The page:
OCT could enable brain tumor removal without ionizing radiation

Researchers at Johns Hopkins University (Baltimore, MD) have developed an optical coherence tomography (OCT) imaging technique that could provide brain surgeons with a color-coded map of a patient's brain that shows which areas have and do not have cancer.

Related: Photoacoustic imaging detects breast cancer without ionizing radiation

OCT operates on the same echolocation principle used by ultrasound scanners, but it uses light rather than sound waves to yield a higher-resolution image than does ultrasound. And unlike x-ray, computed tomography (CT) scans, or positron emission tomography (PET) scans, it delivers no ionizing radiation to patients.

A group led by Xingde Li, Ph.D., a professor of biomedical engineering, worked with Alfredo Quinones-Hinojosa, MD, a professor of neurosurgery, neuroscience, and oncology at the Johns Hopkins University School of Medicine and other collaborators. Carmen Kut, an MD/PhD student working in Li's lab, first built on the idea that cancers tend to be relatively dense, which affects how they scatter and reflect lightwaves. The team tried for three years to build their technique on this principle. Eventually, the researchers figured out that a second special property of brain cancer cells—that they lack the so-called myelin sheaths that coat healthy brain cells—had a greater effect on the OCT readings than did density.

Once they had found the characteristic OCT "signature" of brain cancer, the team devised a computer algorithm to process OCT data and, nearly instantaneously, generated a color-coded map with cancer in red and healthy tissue in green. "We envision that the OCT would be aimed at the area being operated on, and the surgeon could look at a screen to get a continuously updated picture of where the cancer is—and isn't," Li says.

Using optical coherence tomography (OCT) could help surgeons differentiate a human brain tumor (red) from surrounding noncancerous tissue (green)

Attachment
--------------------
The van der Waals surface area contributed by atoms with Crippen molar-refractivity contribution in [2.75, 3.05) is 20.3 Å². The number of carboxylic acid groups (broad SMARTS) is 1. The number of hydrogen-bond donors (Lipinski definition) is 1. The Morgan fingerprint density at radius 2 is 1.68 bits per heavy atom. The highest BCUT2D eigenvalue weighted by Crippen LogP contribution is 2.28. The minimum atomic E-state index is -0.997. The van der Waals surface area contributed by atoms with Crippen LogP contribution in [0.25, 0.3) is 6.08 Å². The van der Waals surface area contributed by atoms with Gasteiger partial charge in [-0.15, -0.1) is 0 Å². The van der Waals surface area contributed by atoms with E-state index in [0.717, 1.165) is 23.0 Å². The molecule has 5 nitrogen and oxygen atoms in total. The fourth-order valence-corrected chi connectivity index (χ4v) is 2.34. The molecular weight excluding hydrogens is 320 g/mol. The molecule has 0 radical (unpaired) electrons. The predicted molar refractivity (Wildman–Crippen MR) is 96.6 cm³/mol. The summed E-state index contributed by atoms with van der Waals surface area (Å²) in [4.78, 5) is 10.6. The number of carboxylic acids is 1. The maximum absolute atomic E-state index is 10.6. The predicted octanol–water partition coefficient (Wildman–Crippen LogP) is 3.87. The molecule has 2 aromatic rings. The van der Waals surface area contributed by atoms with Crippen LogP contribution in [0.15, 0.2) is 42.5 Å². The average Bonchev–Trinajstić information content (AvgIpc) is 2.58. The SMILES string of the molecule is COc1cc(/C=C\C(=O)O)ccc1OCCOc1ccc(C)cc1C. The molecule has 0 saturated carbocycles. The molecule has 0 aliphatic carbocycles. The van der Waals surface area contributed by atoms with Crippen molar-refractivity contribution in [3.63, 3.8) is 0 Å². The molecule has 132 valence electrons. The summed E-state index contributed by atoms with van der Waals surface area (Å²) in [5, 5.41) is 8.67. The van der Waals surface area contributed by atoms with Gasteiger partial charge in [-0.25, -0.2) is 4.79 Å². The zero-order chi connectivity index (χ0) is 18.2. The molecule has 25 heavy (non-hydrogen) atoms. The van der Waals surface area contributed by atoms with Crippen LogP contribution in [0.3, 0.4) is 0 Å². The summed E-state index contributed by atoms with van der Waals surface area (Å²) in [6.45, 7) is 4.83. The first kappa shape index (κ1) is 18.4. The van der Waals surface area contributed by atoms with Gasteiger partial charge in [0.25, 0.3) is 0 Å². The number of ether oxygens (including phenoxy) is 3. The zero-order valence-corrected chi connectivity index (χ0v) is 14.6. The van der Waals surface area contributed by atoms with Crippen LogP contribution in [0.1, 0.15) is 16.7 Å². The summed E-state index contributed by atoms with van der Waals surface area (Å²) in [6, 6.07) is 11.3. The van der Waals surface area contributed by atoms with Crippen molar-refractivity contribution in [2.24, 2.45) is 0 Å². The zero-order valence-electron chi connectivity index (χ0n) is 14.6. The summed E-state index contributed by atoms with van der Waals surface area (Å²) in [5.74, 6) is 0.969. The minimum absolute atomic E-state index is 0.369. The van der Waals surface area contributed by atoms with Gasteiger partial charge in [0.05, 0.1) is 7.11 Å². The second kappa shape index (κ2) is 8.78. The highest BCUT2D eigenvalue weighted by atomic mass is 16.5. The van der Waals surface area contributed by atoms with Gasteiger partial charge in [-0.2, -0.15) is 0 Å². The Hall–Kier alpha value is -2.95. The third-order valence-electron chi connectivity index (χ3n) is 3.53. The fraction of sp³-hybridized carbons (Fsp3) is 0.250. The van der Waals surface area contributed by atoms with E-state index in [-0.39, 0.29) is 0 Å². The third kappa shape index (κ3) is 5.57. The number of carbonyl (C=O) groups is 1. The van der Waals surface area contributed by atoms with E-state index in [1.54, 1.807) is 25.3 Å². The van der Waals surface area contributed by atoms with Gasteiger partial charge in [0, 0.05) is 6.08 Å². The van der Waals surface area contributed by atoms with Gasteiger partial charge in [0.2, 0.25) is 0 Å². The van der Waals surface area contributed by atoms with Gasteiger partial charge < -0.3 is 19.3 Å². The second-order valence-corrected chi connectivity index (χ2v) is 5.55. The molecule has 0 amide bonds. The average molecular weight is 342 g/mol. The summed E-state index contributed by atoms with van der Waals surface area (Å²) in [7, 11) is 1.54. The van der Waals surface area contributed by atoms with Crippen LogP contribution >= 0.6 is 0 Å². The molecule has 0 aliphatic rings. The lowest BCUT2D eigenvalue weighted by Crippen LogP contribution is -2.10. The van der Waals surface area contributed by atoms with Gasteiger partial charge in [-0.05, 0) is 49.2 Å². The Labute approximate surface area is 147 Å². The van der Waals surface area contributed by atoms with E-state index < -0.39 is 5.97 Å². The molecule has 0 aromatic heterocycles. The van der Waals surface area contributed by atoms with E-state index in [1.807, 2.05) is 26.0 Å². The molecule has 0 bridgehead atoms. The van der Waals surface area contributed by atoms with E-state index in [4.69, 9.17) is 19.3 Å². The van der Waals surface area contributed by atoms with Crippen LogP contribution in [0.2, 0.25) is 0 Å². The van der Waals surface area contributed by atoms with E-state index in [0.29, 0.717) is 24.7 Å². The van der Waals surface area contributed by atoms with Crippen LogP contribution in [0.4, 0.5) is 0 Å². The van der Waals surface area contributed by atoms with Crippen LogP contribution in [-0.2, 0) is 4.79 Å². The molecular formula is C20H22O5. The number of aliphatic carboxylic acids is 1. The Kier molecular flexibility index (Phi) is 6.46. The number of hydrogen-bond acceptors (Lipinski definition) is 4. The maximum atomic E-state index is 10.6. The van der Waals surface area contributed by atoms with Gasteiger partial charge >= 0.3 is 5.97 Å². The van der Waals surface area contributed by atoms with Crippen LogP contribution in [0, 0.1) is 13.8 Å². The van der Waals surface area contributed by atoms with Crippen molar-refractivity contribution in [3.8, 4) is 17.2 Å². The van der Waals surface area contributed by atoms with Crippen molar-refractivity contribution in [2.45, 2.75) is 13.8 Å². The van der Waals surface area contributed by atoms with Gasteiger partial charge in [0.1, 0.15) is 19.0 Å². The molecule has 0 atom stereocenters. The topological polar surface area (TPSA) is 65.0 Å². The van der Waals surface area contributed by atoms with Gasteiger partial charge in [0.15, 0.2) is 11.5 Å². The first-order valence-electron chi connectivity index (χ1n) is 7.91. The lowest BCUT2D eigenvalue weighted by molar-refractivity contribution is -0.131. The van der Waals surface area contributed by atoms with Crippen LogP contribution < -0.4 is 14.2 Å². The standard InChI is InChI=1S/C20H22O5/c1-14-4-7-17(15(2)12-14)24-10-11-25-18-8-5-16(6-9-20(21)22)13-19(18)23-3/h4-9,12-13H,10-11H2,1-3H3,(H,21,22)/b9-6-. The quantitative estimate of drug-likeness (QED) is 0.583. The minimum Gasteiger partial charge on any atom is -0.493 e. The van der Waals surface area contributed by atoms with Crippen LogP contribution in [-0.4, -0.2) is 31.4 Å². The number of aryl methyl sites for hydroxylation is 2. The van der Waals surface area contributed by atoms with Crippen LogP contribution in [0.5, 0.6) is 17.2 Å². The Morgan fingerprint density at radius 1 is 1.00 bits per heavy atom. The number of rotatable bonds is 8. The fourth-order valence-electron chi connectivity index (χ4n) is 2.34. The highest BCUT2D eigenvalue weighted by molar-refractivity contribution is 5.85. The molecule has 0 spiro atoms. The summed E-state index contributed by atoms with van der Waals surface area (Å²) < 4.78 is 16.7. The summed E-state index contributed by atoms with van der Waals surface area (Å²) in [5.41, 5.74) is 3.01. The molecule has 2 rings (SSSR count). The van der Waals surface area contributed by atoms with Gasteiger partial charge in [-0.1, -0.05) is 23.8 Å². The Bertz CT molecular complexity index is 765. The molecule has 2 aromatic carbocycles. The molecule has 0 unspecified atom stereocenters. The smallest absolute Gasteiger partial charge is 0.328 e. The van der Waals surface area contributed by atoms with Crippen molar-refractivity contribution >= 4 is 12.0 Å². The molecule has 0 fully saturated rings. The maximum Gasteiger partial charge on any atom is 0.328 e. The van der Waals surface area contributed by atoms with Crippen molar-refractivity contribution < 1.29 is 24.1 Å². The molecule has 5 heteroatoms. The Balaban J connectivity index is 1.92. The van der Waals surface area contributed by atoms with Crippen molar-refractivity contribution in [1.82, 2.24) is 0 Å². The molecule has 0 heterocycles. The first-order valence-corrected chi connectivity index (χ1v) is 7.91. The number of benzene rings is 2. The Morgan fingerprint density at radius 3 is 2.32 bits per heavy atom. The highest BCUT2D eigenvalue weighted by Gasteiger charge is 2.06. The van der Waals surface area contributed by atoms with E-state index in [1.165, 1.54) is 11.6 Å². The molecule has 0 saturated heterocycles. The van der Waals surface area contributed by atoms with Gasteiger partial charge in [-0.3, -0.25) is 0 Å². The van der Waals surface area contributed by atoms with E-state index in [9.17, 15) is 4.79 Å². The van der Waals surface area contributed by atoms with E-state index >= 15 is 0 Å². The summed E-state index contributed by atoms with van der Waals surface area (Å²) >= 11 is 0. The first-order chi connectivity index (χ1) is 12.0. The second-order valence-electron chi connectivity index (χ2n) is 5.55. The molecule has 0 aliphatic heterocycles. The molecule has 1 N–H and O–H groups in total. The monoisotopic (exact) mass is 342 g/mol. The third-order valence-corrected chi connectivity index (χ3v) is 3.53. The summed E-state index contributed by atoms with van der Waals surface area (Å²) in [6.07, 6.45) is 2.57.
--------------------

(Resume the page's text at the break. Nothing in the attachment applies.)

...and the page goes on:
An illustration of a new technique using optical coherence tomography (OCT) that could help surgeons differentiate a human brain tumor (red) from surrounding noncancerous tissue (green). (Credit: Carmen Kut, Jordina Rincon-Torroella, Xingde Li, and Alfredo Quinones-Hinojosa/Johns Hopkins Medicine)

So far, says Kut, the team has tested the system on fresh human brain tissue removed during surgeries and in surgeries to remove brain tumors from mice. The researchers hope to begin clinical trials in patients this summer.

Quinones-Hinojosa explains that MRI scanners designed to be wheeled over a patient on the operating table cost several millions of dollars each, and require an extra hour of operating room time to obtain a single image. By comparison, the team anticipates that the cost of an OCT-based system would run in the hundreds of thousands of dollars.

The system can potentially be adapted to detect cancers in other parts of the body, Kut says. She is working on combining OCT with a different imaging technique that would detect blood vessels to help surgeons avoid cutting them.

Full details of the work appear in the journal Science Translational Medicine; for more information, please visit http://dx.doi.org/10.1126/scitranslmed.3010611.

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